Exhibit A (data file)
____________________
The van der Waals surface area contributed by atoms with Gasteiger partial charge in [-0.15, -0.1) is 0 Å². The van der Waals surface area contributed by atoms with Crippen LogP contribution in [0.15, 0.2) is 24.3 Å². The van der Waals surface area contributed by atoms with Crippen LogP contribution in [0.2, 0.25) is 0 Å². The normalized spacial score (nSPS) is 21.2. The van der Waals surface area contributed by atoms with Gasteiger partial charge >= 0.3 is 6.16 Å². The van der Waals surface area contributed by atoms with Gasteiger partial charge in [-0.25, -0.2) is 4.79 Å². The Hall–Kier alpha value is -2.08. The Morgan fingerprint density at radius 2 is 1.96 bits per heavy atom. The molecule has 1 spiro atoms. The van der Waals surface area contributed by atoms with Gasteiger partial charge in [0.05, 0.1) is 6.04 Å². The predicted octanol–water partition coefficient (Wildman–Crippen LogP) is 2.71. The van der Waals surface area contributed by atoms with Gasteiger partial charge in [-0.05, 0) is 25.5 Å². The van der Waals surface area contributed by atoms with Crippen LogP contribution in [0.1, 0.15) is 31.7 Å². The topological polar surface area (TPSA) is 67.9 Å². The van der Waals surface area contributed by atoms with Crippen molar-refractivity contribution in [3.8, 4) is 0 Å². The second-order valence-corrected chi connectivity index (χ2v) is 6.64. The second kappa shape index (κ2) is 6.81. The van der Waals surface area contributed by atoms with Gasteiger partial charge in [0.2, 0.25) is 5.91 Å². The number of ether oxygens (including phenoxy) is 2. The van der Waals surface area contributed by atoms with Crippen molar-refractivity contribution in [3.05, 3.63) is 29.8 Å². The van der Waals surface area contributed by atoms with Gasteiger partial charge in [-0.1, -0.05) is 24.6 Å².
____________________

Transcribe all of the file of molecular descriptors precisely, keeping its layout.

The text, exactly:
The van der Waals surface area contributed by atoms with Gasteiger partial charge in [-0.15, -0.1) is 0 Å². The van der Waals surface area contributed by atoms with Crippen LogP contribution in [0.15, 0.2) is 24.3 Å². The van der Waals surface area contributed by atoms with Crippen LogP contribution in [0.2, 0.25) is 0 Å². The normalized spacial score (nSPS) is 21.2. The van der Waals surface area contributed by atoms with Gasteiger partial charge >= 0.3 is 6.16 Å². The van der Waals surface area contributed by atoms with Gasteiger partial charge in [-0.25, -0.2) is 4.79 Å². The Hall–Kier alpha value is -2.08. The Morgan fingerprint density at radius 2 is 1.96 bits per heavy atom. The molecule has 1 spiro atoms. The van der Waals surface area contributed by atoms with Gasteiger partial charge in [0.05, 0.1) is 6.04 Å². The predicted octanol–water partition coefficient (Wildman–Crippen LogP) is 2.71. The van der Waals surface area contributed by atoms with Gasteiger partial charge in [-0.05, 0) is 25.5 Å². The van der Waals surface area contributed by atoms with Crippen LogP contribution in [0.1, 0.15) is 31.7 Å². The topological polar surface area (TPSA) is 67.9 Å². The van der Waals surface area contributed by atoms with Crippen molar-refractivity contribution in [3.8, 4) is 0 Å². The second-order valence-corrected chi connectivity index (χ2v) is 6.64. The second kappa shape index (κ2) is 6.81. The van der Waals surface area contributed by atoms with Gasteiger partial charge in [0.2, 0.25) is 5.91 Å². The number of ether oxygens (including phenoxy) is 2. The van der Waals surface area contributed by atoms with Crippen molar-refractivity contribution in [3.05, 3.63) is 29.8 Å². The van der Waals surface area contributed by atoms with Gasteiger partial charge in [-0.1, -0.05) is 24.6 Å².